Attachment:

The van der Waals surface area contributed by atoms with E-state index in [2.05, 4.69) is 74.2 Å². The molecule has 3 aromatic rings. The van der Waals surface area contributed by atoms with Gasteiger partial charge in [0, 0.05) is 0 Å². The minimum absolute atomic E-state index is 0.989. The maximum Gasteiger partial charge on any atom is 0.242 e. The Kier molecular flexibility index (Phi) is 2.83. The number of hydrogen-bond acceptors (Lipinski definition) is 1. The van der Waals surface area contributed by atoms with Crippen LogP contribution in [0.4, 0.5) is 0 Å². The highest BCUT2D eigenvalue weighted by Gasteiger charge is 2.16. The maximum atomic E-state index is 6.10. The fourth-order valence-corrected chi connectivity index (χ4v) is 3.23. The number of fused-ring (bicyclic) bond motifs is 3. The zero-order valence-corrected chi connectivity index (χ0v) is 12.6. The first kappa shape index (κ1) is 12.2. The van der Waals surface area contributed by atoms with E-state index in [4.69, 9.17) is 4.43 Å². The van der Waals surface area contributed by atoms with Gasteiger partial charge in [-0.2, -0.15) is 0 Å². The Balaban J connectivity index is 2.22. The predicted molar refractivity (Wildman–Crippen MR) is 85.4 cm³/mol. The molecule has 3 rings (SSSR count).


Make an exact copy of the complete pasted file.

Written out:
The van der Waals surface area contributed by atoms with E-state index in [2.05, 4.69) is 74.2 Å². The molecule has 3 aromatic rings. The van der Waals surface area contributed by atoms with Gasteiger partial charge in [0, 0.05) is 0 Å². The minimum absolute atomic E-state index is 0.989. The maximum Gasteiger partial charge on any atom is 0.242 e. The Kier molecular flexibility index (Phi) is 2.83. The number of hydrogen-bond acceptors (Lipinski definition) is 1. The van der Waals surface area contributed by atoms with Crippen LogP contribution in [0.4, 0.5) is 0 Å². The highest BCUT2D eigenvalue weighted by Gasteiger charge is 2.16. The maximum atomic E-state index is 6.10. The fourth-order valence-corrected chi connectivity index (χ4v) is 3.23. The number of fused-ring (bicyclic) bond motifs is 3. The zero-order valence-corrected chi connectivity index (χ0v) is 12.6. The first kappa shape index (κ1) is 12.2. The van der Waals surface area contributed by atoms with E-state index in [4.69, 9.17) is 4.43 Å². The van der Waals surface area contributed by atoms with Gasteiger partial charge in [-0.2, -0.15) is 0 Å². The Balaban J connectivity index is 2.22. The predicted molar refractivity (Wildman–Crippen MR) is 85.4 cm³/mol. The molecule has 3 rings (SSSR count).